Well, I’d just show them how crazy they are and how little they understand.
So, I started writing Uisneach.
A girl finds her way through a tree to another, ancient land where a king has been cursed, is sleeping in a castle far across the land and needs her to save him, then marry him and live happily ever after. An adult fairytale that turns Sleeping Beauty around and upside down.
An archer would lead “Aisling” across the kingdom. This kernel turned into one chapter that sat and sat and sat for probably a year. I didn’t like Aisling’s name and I didn’t have a clue what this story was about.
Then one day I was at a friend’s house watching Celtic Thunder on television. One minute I was listening to the music and the next moment, the earth tilted, went a little dark and wobbly and everything changed.
That night I went to sleep and when I woke in the morning, the entire Kingdom of Uisneach story was born, not as one book, but a trilogy. Aisling’s name was Briana. The archer became a romantic and care-free bard named Silas and Lord Marshal Sigel was born. Gnomes appeared in a tiny village and there was a Disney-like evil villain.
I now started writing fiendishly. Three a. m. became my new wake up time. In the Catholic faith, that is called ‘the mercy hour’. In my world, it was anything but merciful, but coffee helped.
Over the next three years, The Prophecy was nurtured and born.
After several months of querying agents and publishers and getting either no response or rejections, I decided to publish it myself. With the help of two reputable books on self-publishing, contacts with a couple of indie authors and a fair drain on my bank account, I had a publishing company, Sword and Arrow, and I had a book to publish.
It was pure magic, or divine intervention, that brought me to my editor, Jill Shultz. She taught me so much and through a strenuous editing process, helped me uncover the real story. She helped me turn The Prophecy from a ragamuffin book to a queen!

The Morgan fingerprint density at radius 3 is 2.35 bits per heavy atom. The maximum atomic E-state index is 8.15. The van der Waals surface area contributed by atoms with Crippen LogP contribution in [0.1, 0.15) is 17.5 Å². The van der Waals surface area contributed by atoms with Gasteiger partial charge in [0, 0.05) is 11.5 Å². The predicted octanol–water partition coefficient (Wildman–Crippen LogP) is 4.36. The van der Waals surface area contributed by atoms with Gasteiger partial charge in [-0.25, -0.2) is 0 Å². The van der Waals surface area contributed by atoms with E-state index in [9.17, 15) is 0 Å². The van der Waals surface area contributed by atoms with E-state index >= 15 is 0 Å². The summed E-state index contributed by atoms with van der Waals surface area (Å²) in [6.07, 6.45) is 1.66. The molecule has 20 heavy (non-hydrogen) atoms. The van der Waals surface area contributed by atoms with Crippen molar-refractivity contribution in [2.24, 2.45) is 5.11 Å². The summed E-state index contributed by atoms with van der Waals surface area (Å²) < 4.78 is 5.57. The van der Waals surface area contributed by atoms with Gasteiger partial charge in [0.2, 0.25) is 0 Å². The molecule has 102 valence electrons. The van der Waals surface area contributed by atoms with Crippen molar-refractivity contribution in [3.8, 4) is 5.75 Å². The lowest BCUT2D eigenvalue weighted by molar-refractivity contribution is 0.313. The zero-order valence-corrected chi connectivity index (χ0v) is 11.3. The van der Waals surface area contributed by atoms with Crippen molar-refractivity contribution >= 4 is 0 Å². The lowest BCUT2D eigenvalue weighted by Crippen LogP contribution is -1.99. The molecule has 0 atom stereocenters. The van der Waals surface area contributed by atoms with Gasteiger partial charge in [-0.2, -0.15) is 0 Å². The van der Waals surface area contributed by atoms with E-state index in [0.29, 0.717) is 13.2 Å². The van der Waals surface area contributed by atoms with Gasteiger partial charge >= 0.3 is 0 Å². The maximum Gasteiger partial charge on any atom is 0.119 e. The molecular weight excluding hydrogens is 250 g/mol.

There are a few other people who have supported or helped me along the way and Team Uisneach has grown into a lovely group of darling people who both feed my ego and pull my feet back to earth. My advice is to find yourself cheerleaders and critics and build your own support team. Their contribution, expertise, friendship and support are invaluable. Much of your time as a writer is spent in solitude. Having a good team eases some of that loneliness as well as providing the encouragement you need to keep going.
I’m not sure when it happened, but one day I realized that not only had Briana gone through the tree portal, but I had as well. I had been given a challenge that my henny penny archetype thought it would use to show how badly I could fail at my dream, but which became instead, an entry into the world of my dreams and a fulfillment of my own destiny.
I know I am not the only would-be writer out there who has dreamed of writing a book but believed it was impossible. It is not. It’s not easy, it’s not cheap, and it does require heroic commitment and letting go of some of the things that stand in the way, but if you want to write a book bad enough, if it is important to your soul to do it, then you can. And you must. Begin today. What is the story of your soul that must be written? What is your Uisneach?